Representation shapes how people view themselves and if we want women to feel powerful, we need to show them women making decisions. Additionally, diversity brings a variety of experiences, backgrounds, cultures and beliefs— important things to keep in mind when creating laws that will impact the masses. However, when women and women of color lack representation in legislative spaces, it shows that we as a nation do not value those things. Women in office shows that democracy presents availability to anyone who wants to participate—not just white men. Since women comprise over half of the population, the government should reflect that. More women as senators closes the gender gap in politics. It also affirms that women and men maintain the capability of making important decisions.
Women Work More Effectively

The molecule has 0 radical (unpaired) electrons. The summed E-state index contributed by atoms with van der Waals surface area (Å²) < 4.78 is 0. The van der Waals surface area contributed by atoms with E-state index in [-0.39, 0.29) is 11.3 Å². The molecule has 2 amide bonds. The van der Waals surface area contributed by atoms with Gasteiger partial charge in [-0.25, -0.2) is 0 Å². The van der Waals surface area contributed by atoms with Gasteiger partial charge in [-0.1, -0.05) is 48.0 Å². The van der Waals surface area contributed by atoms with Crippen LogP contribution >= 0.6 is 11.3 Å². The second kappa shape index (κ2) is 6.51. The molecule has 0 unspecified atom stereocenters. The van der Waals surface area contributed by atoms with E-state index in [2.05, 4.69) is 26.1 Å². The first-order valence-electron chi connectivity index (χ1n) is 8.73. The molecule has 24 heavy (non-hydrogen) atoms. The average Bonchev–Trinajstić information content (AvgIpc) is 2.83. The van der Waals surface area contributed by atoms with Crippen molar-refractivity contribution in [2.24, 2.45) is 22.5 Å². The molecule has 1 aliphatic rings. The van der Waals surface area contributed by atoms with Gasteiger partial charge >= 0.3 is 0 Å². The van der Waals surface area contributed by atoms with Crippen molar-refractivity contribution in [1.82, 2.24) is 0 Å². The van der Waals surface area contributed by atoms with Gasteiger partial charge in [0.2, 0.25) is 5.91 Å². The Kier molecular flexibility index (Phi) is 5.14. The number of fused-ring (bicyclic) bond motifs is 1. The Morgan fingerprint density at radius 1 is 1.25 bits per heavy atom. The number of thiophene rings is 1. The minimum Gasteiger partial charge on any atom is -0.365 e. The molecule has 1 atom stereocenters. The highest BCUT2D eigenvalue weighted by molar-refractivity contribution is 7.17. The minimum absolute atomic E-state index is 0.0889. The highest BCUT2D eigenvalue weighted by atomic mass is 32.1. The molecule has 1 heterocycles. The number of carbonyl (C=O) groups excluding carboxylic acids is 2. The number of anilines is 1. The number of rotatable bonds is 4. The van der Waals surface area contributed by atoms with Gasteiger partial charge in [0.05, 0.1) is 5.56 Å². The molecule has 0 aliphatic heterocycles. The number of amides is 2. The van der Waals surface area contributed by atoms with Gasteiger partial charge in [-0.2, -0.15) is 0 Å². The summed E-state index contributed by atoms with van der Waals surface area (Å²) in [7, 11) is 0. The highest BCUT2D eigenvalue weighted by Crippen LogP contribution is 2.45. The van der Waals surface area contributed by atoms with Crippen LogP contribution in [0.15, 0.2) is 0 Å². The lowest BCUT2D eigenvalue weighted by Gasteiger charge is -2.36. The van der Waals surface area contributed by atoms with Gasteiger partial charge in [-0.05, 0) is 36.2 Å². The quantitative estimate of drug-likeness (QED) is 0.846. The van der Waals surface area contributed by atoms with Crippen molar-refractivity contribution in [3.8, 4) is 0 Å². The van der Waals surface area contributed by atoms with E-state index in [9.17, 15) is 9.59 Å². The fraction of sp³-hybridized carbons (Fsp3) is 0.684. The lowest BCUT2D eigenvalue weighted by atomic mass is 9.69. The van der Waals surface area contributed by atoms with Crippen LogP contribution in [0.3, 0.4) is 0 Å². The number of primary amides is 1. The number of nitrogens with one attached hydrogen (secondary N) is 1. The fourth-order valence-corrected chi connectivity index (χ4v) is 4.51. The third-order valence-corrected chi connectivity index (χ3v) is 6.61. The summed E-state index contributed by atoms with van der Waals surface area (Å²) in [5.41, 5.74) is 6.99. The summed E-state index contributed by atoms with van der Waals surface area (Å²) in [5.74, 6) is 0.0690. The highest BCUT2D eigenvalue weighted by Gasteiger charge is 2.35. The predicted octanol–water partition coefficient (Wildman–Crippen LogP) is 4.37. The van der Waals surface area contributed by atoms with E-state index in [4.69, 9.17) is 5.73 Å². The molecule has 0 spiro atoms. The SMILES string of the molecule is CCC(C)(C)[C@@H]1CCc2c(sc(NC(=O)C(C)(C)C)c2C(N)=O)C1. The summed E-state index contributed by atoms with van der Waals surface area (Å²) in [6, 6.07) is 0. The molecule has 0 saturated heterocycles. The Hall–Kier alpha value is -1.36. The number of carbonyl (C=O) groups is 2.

Since women achieve bipartisanship more than men, their efficiency in legislature proves itself time and time again. #girlpower
In January 2019, the U.S. government experienced the longest shutdown in history, which caused a loss of over 10 billion dollars to the economy. This happened all because Republicans and Democrats could not settle a dispute on whether to build Trump’s wall bordering Mexico and the United States. Talk about making this a partisan issue! However, when two sides handle disputes more effectively and come to a resolve, we call it bipartisan.
Well, the American Journal of Political Science found the probability of being bipartisan higher in women than men. This basically means that women will probably try to work with the other side to come to a resolve, and men won’t. I’m sure if citizens elected more women as senators in the past, we would not experience nearly as many government shutdowns.